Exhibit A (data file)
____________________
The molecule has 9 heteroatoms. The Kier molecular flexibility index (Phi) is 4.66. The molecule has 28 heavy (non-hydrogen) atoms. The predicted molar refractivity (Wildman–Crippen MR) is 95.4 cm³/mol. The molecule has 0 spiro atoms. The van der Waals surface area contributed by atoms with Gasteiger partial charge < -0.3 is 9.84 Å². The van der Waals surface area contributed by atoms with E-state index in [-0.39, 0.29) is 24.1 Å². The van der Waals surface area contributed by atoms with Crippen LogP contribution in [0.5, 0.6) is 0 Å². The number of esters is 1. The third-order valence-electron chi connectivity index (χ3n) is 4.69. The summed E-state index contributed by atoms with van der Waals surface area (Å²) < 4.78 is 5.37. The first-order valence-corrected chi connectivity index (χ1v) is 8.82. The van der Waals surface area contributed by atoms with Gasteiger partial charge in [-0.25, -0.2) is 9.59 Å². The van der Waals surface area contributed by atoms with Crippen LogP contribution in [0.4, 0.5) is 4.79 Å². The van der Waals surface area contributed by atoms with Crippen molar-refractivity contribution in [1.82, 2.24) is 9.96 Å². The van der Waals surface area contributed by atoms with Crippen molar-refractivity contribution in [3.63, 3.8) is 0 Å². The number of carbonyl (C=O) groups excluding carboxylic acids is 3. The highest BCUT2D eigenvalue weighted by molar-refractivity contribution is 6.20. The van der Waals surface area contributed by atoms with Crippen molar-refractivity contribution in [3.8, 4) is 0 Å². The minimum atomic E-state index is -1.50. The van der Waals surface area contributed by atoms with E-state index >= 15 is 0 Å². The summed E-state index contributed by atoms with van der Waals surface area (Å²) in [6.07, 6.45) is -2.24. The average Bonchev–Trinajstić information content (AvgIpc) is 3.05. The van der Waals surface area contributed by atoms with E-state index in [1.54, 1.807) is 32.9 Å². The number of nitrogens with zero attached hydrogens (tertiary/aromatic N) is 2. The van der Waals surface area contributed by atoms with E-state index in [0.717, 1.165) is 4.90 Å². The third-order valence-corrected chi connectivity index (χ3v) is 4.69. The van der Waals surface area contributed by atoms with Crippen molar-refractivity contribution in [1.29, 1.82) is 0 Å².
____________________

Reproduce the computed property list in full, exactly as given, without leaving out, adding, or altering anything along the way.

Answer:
The molecule has 9 heteroatoms. The Kier molecular flexibility index (Phi) is 4.66. The molecule has 28 heavy (non-hydrogen) atoms. The predicted molar refractivity (Wildman–Crippen MR) is 95.4 cm³/mol. The molecule has 0 spiro atoms. The van der Waals surface area contributed by atoms with Gasteiger partial charge < -0.3 is 9.84 Å². The van der Waals surface area contributed by atoms with E-state index in [-0.39, 0.29) is 24.1 Å². The van der Waals surface area contributed by atoms with Crippen LogP contribution in [0.5, 0.6) is 0 Å². The number of esters is 1. The third-order valence-electron chi connectivity index (χ3n) is 4.69. The summed E-state index contributed by atoms with van der Waals surface area (Å²) < 4.78 is 5.37. The first-order valence-corrected chi connectivity index (χ1v) is 8.82. The van der Waals surface area contributed by atoms with Gasteiger partial charge in [-0.25, -0.2) is 9.59 Å². The van der Waals surface area contributed by atoms with Crippen LogP contribution in [0.4, 0.5) is 4.79 Å². The van der Waals surface area contributed by atoms with Crippen molar-refractivity contribution in [1.82, 2.24) is 9.96 Å². The van der Waals surface area contributed by atoms with Crippen molar-refractivity contribution in [3.63, 3.8) is 0 Å². The number of carbonyl (C=O) groups excluding carboxylic acids is 3. The highest BCUT2D eigenvalue weighted by molar-refractivity contribution is 6.20. The van der Waals surface area contributed by atoms with Crippen molar-refractivity contribution in [3.8, 4) is 0 Å². The minimum atomic E-state index is -1.50. The van der Waals surface area contributed by atoms with E-state index >= 15 is 0 Å². The summed E-state index contributed by atoms with van der Waals surface area (Å²) in [6.07, 6.45) is -2.24. The average Bonchev–Trinajstić information content (AvgIpc) is 3.05. The van der Waals surface area contributed by atoms with E-state index in [1.54, 1.807) is 32.9 Å². The number of nitrogens with zero attached hydrogens (tertiary/aromatic N) is 2. The van der Waals surface area contributed by atoms with E-state index in [0.717, 1.165) is 4.90 Å². The third-order valence-corrected chi connectivity index (χ3v) is 4.69. The van der Waals surface area contributed by atoms with Crippen molar-refractivity contribution in [1.29, 1.82) is 0 Å².